PEOPLE IN SOHO LOVE THE IDEA OF WAITING TWENTY MINUTES TO GET A PIZZA AT A STALL NEXT TO A SEX SHOP experience to start a food business. Hell, you didn’t even need a restaurant. “The traditional route for opening a restaurant is to go and learn on someone else’s time and money; I think the street food thing led to people just having a punt at it.” What happened next? A rooftop residency in Peckham was enormously well-received, and Conchita, the brothers’ notorious van, quickly became a familiar sight on London streets. “It’s a horrific term,” Thom says, “but there genuinely was a kind of ‘organic growth’. “We started out with the idea of a van going to weddings, bar mitzvahs, even funerals – anyone who would have us. Then the plans changed and we decided we should try to be at a street market somewhere, and have a permanent presence.” That presence, of course, ended up being in Soho. The two made their previous careers there, but more than that, they were guided by the atmosphere. “I don’t think we could have done it anywhere other than Soho,” James says. “People are so receptive to it here. They love the idea of going and waiting twenty minutes to get a pizza at a stall next to a fruit and veg guy and a sex shop.” “There’s still such an exciting kind of food vibe around Soho,” Thom says. “All the most exciting restaurants, the ones that we wanted to go to, were opening in Soho. But when we got there, there was only one other food stall. It’s grown hugely in the last two years.” “London as a city has got really good at accepting the whole street food culture. It’s something they lack in other European →
LEFT: The Piaggio Ape van, which they christened Conchita, has been with them since their pilgrimage across Italty. “Obviously you need to have a cool van to be a street food company,” James says. “That’s rule number one.”
BOOK PEOPLE James and Thom were actually authors before they were restaurateurs. They wrote their first book in the days after their pilgrimage when they were still cooking from their Ape van. As well as recipes for Pizza Pilgrims favourites, it features produce guides and stories from their journey. Pizza Pilgrims: Recipes from the Backstreets of Italy, HarperCollins, £20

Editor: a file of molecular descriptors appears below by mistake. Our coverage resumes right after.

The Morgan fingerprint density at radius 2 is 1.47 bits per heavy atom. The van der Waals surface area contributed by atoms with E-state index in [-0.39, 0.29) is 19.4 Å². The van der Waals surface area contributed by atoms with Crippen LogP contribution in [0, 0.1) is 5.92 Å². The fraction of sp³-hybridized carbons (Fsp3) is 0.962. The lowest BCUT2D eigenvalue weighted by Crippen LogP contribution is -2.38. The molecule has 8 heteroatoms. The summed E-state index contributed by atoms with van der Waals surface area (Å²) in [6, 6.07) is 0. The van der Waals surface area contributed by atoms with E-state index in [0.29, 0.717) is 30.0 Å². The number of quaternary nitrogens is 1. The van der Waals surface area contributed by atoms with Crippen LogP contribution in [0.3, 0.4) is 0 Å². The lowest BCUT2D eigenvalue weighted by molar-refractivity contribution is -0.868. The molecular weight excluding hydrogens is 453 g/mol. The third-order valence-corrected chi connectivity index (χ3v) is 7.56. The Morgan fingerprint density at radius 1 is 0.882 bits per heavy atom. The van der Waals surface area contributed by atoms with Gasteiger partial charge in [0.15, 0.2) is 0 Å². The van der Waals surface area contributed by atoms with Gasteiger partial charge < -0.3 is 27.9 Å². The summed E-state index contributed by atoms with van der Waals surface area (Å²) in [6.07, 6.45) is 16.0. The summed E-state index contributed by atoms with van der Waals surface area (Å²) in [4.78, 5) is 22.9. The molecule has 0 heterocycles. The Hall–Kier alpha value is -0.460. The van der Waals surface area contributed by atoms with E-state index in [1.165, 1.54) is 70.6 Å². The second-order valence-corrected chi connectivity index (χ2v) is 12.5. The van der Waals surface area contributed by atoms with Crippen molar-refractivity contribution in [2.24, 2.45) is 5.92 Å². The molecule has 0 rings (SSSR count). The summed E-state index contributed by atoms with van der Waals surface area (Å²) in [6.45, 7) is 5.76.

For more info: pizzapilgrims.com
Pizza Pilgrims by James and Thom Elliot (HarperCollins, £20); photography by Myles New
I THINK THE BEST WAY OF DESCRIBING IT IS A STUPID IDEA THAT’S GOT OUT OF HAND
→ cities. London is surprisingly open to people setting up shop and going for it.” I think it’s fair to say that only in London could the Pizza Pilgrims story have played itself out like it has; one that in a little over two years has gone from a half-baked idea formed around a pub table to one of the most enduring success stories of the London street food revolution, encompassing a nowfamous food truck, two thriving restaurants and, of course, tentative plans for expansion. Although not without a hint of trepidation: “We’d much prefer to have three restaurants that we’re proud of,” Thom explains, “than 100 with average pizza and staff who don’t want to work there.” Whether it ends up being three or 100, this is only the beginning. It’s James who ends up providing the most apt summary of their journey: “I think the best way of describing it is a stupid idea that’s got out of hand.” He says it off the cuff, but there’s a kind of charming flippancy and an identifiably British sense of self-deprecation to it. That’s what makes the Pizza Pilgrims story such a worthy one to tell, and why it’s such a great paradigm for the 2010s street food insurgency as a whole: they may be being pitched for TV shows and book deals and scouting for their third restaurant opening in two years, but they’re not the food elite. They represent the new breed of London restaurateur; at the heart of it, they’re just two guys who had a great idea and ran with it. They spout Jurassic Park references, they grew up watching The Simpsons and they fill their restaurants with arcade games. They’re sarcastic, self-effacing and nonchalant, and they’re living proof that the MTV Generation can shake off listlessness and replace it with invention. It turns out all they need is a van. f
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ARE YOU SITTING COMFORTABLY?
Move over concept restaurants and gimmicky pop-ups: the latest dining trend, says Victoria Stewart, is bar seating around theatrical kitchens
DINERS EAT THEIR MILKFED LAMB’S BRAIN AT A LONG, CENTRAL MARBLE COUNTER 58
OOR BOOZE, EH? For years our old friend had the monopoly at all London bars. But when a posse of smart bar snacks arrived wanting a piece of the happyhour action, it began to panic. Pork scratchings and peanuts smartened up, vegetables found themselves being pickled by London chefs everywhere from Parsons Green to Dalston, and hunks of charred bread elbowed their way onto plates. And then, recently, the bar war intensified, the panic increased, and booze had to accept equal status to food. Bar snacks aside, these days the only way to eat a full lunch or dinner in London is sitting on high stools at what used to be the drinking area. Introducing the bar diner. Russell Norman, co-founder of the Polpo group and star of BBC 2 series The Restaurateur, likes eating at bars and thinks the rise of this is partly down to a shift in attitudes “but also that there are more bar dining options – as the restaurant property market hots up, operators have to make small places work, and bars are perfect space-savers.” But it isn’t always the small places that champion bar-style seating. If you’re a glitzy-chef’stable-only kind of guest, now is the time to change your approach to dining, because the kitchen-side bar seat is the best around. Let’s take Michelin-starred Barrafina on Adelaide Street as an example. As the more sophisticated sister of the Spanish tapas joint in Soho, diners eat their herb-crusted rabbit shoulder or milk-fed lamb’s brain while sitting at a long, central marble counter.